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OHMS staff offer outlines of trimester program/plan emphasises big themed units
OXFORD — As Oxford Hills Middle School prepares for a two-campus future, its staff are rolling out an ambitious education plan that may overhaul a students' classroom experience.
OHMS teachers and administrators unveiled a preliminary sketch of their plan to the SAD 17 curriculum committee during its meeting April 8.
The intent is to replace the school's quarterly schedule with themed trimester units that emphasize the interrelation between different subjects.
Teachers and administrators hope the new approach will break barriers between subjects and deliver a better learning experience to students.
Last month the SAD 17 Board of Directors voted to approve leasing building space on Madison Avenue in Oxford, allowing OHMS to shift about a third of its students to the new space and get rid of the school's aging portable classrooms.
Splitting the school into a north and south campus gave OHMS staff a unique opportunity to redesign its instruction program, Principal Troy Eastman told the committee.
The plan is to split the student body into three groups that will rotate through different units on a trimester system.
Each trimester will be devoted to a particular theme, Eastman explained – STEM (science, technology, engineering and mathematics), humanities and visual and performing arts.
The school will be split into three themed campuses – humanities at the south campus and STEM and unified arts at north campus.
The intention of recasting instruction into themed units is to encourage students to understand the interconnectedness of the subjects and engage deeply with coursework, Eastman said.
All subjects would be taught during each trimester, but an emphasis would be put on tying instruction to the trimester theme, Eastman said.
"The idea is that we're not teaching in isolation," Eastman told committee members.
Student groups will travel with a teaching team that includes language arts, math and special education teachers, according to the plan.
It is important to provide students with adults they have relationships with, rather than jump to different teachers through the year, Eastman said.
The new OHMS program didn't change the curriculum or set different standards Eastman said – it only alters the form of instruction.
Students would continue to receive a full hour every day of math and language arts instruction, subjects that are evaluated heavily by standardized testing, Eastman said.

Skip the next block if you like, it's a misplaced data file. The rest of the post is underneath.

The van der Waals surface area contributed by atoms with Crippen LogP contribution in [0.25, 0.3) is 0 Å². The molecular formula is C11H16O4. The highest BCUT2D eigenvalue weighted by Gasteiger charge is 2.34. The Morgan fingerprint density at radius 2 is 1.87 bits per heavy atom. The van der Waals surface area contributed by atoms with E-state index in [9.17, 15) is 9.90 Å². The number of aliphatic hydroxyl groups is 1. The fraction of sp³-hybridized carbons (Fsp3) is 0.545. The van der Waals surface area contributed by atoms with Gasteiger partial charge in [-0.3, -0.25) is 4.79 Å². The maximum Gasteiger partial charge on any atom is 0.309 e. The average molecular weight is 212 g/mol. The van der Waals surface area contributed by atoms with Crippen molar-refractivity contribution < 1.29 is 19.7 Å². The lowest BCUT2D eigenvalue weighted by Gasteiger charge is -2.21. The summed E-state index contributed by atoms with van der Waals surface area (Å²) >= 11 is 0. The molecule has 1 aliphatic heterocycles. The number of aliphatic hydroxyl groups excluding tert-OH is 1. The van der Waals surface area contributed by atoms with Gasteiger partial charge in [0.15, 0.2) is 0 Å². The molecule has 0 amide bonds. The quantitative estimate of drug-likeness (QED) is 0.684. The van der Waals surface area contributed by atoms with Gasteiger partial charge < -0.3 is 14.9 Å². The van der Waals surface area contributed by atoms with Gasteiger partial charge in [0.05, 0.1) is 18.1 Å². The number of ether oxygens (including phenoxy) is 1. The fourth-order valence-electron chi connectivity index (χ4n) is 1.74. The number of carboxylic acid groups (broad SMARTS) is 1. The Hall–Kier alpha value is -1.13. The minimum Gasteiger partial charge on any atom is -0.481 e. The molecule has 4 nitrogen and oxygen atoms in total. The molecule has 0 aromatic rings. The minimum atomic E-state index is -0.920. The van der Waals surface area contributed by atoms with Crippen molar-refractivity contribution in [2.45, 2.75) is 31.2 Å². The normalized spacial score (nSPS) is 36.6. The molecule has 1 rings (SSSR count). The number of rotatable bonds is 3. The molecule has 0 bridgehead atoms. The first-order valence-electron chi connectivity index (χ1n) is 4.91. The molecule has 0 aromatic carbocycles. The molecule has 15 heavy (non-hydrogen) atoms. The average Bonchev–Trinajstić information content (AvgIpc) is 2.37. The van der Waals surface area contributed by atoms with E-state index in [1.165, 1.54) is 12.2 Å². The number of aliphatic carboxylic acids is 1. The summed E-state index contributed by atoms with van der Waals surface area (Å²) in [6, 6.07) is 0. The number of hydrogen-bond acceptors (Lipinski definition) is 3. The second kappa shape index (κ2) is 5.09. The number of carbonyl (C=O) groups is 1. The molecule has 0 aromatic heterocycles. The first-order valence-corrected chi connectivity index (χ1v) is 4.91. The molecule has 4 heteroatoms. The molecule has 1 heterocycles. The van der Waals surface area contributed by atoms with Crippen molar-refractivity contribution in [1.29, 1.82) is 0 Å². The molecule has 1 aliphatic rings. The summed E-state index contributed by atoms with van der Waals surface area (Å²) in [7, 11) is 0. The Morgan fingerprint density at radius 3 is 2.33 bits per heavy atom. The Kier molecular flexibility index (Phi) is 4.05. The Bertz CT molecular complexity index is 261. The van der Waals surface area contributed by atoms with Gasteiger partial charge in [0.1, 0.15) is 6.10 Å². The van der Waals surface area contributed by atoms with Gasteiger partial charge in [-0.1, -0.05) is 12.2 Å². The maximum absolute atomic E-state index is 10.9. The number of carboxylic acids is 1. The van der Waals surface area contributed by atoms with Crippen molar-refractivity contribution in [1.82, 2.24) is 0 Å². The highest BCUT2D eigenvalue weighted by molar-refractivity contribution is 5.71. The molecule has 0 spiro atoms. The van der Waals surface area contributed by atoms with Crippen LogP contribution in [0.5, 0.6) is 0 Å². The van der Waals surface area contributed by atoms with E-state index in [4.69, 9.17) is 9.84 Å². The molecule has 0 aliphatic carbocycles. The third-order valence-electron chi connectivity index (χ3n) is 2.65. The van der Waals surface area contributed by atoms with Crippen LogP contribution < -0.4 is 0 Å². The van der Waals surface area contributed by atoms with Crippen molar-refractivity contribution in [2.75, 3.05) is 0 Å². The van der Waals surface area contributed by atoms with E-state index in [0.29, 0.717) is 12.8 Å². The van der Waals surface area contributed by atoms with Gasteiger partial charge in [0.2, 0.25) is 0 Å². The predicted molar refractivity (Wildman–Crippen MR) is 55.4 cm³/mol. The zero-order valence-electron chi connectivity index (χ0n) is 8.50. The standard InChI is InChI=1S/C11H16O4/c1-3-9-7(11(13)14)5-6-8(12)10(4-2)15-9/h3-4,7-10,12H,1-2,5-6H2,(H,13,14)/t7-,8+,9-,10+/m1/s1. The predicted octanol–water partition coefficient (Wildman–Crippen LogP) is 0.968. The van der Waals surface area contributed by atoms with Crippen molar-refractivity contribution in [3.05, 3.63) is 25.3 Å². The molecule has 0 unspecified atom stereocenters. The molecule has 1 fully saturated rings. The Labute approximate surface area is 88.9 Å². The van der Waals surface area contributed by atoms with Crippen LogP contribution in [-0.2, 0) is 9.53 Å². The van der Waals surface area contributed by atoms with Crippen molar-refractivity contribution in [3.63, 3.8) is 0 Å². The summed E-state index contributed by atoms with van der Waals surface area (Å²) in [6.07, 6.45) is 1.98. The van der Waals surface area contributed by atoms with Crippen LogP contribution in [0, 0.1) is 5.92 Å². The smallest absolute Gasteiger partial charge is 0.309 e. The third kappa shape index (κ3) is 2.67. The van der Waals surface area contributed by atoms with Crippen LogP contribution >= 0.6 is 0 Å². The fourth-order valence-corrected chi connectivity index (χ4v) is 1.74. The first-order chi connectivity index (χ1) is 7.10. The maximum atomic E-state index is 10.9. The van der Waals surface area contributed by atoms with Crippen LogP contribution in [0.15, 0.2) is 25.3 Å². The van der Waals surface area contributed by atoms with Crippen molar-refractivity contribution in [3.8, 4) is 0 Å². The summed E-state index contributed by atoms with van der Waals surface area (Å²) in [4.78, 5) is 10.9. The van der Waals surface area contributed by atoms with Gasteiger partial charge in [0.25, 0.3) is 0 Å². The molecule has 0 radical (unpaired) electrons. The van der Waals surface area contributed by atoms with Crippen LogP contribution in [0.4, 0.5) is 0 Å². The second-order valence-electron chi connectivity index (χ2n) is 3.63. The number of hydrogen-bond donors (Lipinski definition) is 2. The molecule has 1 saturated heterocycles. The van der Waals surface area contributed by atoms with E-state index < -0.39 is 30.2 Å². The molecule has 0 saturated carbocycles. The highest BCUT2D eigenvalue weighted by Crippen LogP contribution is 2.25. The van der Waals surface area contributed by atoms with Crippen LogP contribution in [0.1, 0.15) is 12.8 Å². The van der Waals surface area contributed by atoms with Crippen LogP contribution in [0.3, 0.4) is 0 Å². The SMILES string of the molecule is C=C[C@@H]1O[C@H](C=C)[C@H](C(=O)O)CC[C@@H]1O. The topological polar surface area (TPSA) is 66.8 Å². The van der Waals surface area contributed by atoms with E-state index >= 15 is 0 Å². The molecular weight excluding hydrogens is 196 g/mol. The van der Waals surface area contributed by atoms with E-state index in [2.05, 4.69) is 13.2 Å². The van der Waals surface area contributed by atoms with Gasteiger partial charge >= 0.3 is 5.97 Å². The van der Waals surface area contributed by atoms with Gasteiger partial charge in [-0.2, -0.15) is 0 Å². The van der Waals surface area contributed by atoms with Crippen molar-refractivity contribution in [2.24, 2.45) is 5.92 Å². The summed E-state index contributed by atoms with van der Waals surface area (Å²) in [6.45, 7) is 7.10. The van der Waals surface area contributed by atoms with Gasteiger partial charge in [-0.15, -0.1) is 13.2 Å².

At the meeting, OHMS teachers said the process of developing the new program had been exciting and empowering.
The administration encouraged buy-in from teachers and took their input seriously, said Joe Cummings, a humanities teacher.
"It has been very empowering for staff," said Cummings. "Since day one, everyone has embraced it."
Language arts teacher Brenda Mariner said the new approach could improve the classroom experience, especially if students engaged deeply with their subject matter.
"We think this is teaching smarter, not harder," she told the committee.
While the broad outlines of the plan are sketched out, OHMS staff admit details are still hazy and plenty of questions on implementation still exist.
For example, finding obvious ways to integrate mathematics into the themed units has been challenging and the subject could still be taught in isolation, said teacher Steve Shaw.
It is also still unclear how special education will be integrated into the new program or how to flesh out the visual and performing arts unit, explained Eastman and Assistant Principal Tara Pelletier.
Moreover, the administrators said, the changes might require substantial professional development for OHMS staff.
The school is stepping into an unknown – staff believe the new program will be successful, but it is untested and will probably need future tweaking as it is assessed.
Still, teachers and administrators are quick to state the school isn't changing for experimentation sake – they believe this teaching model has real promise.
Eastman acknowledged there was a sense among staff that OHMS was attempting "something massive" and imagining all the ways to connect subjects could get overwhelming.
Still, he marveled at how far the school had come in the short few months, crediting the speed of the program's development to engagement between staff.
"It's unheard of, in my opinion, to start this late in the year and have the positive energy we have going for the amount of change that's coming," Eastman said.